Changes to the UK corporation tax rates from 1 April 2023

The main corporation tax rate for company profits over £250,000 will be 25%, with companies with profits under £50,000 continuing to be taxed at 19%. Profits in between these limits will be taxed at a tapered rate. A rise in corporation tax rates was widely expected, though this will not come into effect until the financial year starting 1 April 2023.

The main corporation tax rate will remain at 19% until 1 April 2023, when it will increase to 25% for companies with (non-ring fenced) profits over £250,000.

A new small profits rate of 19% will also come into effect on 1 April 2023 for companies with profits lower than £50,000. Companies with profits between £50,000 and £250,000 will be charged corporation tax at a tapered rate.

These profit limits will be proportionately reduced for short accounting periods or where a company has one or more associated companies.

In addition, close investment holding companies will become liable to corporation tax at 25% from 1 April 2023 regardless of their profits.

Our comment

Many tax practitioners will remember the previous small profits and main rate corporation tax rates. The Budget brings us back to this, only with lower upper profit levels than before. The Treasury announced that they expect only 10% of companies to pay tax at the higher rate.

Associated companies, and not 51% group companies, will reduce the upper and lower rates. This will make both profit limit bands smaller for companies under common control and corporate groups, bringing more companies within the tapered or higher rate of tax.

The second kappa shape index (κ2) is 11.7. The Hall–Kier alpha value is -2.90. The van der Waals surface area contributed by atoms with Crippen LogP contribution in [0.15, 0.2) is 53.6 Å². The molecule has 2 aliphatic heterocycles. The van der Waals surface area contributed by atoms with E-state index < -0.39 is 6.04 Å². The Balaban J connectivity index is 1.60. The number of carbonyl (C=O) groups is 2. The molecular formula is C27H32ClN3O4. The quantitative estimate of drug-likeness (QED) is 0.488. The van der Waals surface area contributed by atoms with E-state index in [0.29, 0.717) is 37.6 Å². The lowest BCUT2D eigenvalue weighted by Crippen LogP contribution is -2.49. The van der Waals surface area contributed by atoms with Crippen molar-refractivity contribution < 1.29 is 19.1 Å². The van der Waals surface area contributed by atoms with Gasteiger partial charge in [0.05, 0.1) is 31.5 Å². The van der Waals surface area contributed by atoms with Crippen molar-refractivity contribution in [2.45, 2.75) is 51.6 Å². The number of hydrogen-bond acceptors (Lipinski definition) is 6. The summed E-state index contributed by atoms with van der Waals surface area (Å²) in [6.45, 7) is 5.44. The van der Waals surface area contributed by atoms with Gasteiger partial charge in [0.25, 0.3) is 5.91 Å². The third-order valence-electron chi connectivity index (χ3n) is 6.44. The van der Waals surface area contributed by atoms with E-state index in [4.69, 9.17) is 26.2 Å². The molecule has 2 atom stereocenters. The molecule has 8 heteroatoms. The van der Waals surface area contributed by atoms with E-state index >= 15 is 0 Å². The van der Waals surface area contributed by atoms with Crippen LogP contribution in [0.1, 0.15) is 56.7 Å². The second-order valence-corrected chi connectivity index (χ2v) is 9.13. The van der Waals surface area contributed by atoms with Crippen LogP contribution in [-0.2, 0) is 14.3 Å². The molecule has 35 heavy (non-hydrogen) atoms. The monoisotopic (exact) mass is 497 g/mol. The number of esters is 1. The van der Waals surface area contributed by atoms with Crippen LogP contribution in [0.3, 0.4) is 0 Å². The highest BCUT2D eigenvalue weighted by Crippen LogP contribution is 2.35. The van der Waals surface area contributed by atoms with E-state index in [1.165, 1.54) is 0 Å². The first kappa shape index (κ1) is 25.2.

We expect businesses to give more consideration to group structuring, the payment of dividends compared to bonuses, and the use of group relief when looking to reduce taxable profits to access the 19% rate.

Once this change has been substantively enacted under the Finance Bill 2021, businesses will need to ensure their deferred tax calculations reflect the change in tax rate.

When will it apply?

From 1 April 2023

Temporary changes to the trading loss relief carry back rules for businesses

To help businesses weather the economic impact of COVID-19, the corporation tax and income tax trading loss carry back rules will be temporarily extended. The amendment will allow relief to be carried back to the previous three years rather than the usual one year.

What it means for companies